The following diagram illustrates some examples of ingress connections which can be controlled by firewall rules. The examples use the target parameter in rule assignments to apply rules to specific instances.
An ingress rule with priority
1000is applicable to VM 1. This rule allows incoming TCP traffic from any source (
0.0.0.0/0). TCP traffic from other instances in the VPC network is allowed, subject to applicable egress rules for those other instances. VM 4 is able to communicate with VM 1 over TCP because VM 4 has no egress rule blocking such communication (only the implied allow egress rule is applicable). Because VM 1 has an external IP, this rule also permits incoming TCP traffic from external hosts on the Internet.
VM 2 has no specified ingress firewall rule, so the implied deny ingress rule rule blocks all incoming traffic. Connections from other instances in the network are blocked, regardless of egress rules for the other instances. Because VM 2 has an external IP, there is a path to it from external hosts on the Internet, but the implied deny rule blocks external incoming traffic as well.
An ingress rule with priority
1000is applicable to VM 3. This rule allows TCP traffic from instances in the network with the network tag
client, such as VM 4. TCP traffic from VM 4 to VM 3 is allowed because VM 4 has no egress rule blocking such communication (only the implied allow egress rule is applicable). Because VM 3 does not have an external IP, there is no path to it from external hosts on the Internet.
Egress firewall rules control outgoing connections from
target instances in your VPC network. Egress rules with an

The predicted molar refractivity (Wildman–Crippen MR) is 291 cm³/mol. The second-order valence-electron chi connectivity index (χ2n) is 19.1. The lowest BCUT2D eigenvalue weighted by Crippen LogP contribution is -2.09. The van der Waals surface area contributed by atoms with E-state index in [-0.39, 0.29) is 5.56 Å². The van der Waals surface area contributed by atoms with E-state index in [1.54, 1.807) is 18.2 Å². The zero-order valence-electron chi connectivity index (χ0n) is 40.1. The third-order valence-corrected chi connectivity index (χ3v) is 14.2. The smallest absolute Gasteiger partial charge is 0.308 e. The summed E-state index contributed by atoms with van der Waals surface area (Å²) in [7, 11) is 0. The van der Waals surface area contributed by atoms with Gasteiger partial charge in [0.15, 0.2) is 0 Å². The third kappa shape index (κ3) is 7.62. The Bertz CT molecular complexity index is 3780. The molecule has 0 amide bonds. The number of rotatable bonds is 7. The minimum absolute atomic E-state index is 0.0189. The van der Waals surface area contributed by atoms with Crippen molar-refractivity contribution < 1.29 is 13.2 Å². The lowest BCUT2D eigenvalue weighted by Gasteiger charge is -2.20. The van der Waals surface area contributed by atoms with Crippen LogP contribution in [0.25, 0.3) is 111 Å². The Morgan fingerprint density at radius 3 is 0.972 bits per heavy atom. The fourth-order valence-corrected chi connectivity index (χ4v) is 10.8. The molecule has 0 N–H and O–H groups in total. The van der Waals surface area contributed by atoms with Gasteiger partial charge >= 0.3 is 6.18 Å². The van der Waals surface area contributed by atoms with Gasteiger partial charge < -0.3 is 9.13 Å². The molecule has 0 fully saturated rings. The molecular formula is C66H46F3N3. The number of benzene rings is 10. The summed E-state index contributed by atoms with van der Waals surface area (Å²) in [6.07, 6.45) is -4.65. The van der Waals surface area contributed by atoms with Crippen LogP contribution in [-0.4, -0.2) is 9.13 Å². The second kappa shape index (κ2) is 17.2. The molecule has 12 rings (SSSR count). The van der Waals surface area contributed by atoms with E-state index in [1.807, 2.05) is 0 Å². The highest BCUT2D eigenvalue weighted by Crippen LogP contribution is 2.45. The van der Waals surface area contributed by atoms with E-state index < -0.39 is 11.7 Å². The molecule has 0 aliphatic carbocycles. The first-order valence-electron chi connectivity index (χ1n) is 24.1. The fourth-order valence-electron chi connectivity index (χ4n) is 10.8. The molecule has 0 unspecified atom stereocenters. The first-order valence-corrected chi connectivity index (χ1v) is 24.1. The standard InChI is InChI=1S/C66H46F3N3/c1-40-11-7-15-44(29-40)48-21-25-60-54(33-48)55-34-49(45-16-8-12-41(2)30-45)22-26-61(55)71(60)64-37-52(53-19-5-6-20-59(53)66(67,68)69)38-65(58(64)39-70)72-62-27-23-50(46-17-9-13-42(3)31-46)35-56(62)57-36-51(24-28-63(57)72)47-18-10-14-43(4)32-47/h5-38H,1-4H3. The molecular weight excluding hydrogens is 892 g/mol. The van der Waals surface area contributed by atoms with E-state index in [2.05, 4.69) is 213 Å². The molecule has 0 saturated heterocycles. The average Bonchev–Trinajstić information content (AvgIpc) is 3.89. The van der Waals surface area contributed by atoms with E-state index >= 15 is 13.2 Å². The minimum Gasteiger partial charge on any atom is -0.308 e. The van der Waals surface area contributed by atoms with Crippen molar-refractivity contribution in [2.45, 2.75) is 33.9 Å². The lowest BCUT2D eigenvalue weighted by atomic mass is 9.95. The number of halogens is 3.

allow action permit traffic from instances based on the other components of
the rule. For example, you can permit outbound
traffic to specific destinations, such
as a range of IPv4 addresses, on protocols and ports
you specify. Similarly, egress rules with a
deny action block traffic based on
the other components of the rule.
egress rule needs a destination. The default destination is any IP
0.0.0.0/0), but you can create a more specific destination by using a
range of IPv4 addresses in CIDR format. When specifying a range of IPv4
addresses, you can control traffic to instances in your network and to
destinations outside of your network, including destinations on the Internet.
The following diagram illustrates some examples of egress connections which can be controlled by firewall rules. The examples use the target parameter in rule assignments to apply rules to specific instances.
VM 1 has no specified egress firewall rule, so the implied allow egress rule rule lets it send traffic to any destination. Connections to other instances in the VPC network are allowed, subject to applicable ingress rules for those other instances. VM 1 is able to send traffic to VM 4 because VM 4 has an ingress rule allowing incoming traffic from any IP address range. Because VM 1 has an external IP address, it is able to send traffic to external hosts on the Internet. Incoming responses to traffic sent by VM 1 are allowed because firewall rules are stateful.
An egress rule with priority
1000is applicable to VM 2. This rule denies all outgoing traffic to all destinations (
0.0.0.0/0). Outgoing traffic to other instances in the VPC is blocked, regardless of the ingress rules applied to the other instances. Even though VM 2 has an external IP address, this firewall rule blocks its outgoing traffic to external hosts on the Internet.
An egress rule with priority
1000is applicable to VM 3. This rule blocks its outgoing TCP traffic to any destination in the
192.168.1.0/24IP range. Even though ingress rules for VM 4 permit all incoming traffic, VM 3 cannot send TCP traffic to VM 4. However, VM 3 is free to send UDP traffic to VM 4 because the egress rule only applies to the TCP protocol. Additionally, VM 3 can send any traffic to other instances in the VPC network outside of the
192.168.1.0/24IP range, as long as those other instances have ingress rules to permit such traffic. Because it does not have an external IP address, it has no path to send traffic outside of the VPC network.
- See Using Firewall Rules for instructions on creating and working with firewall rules.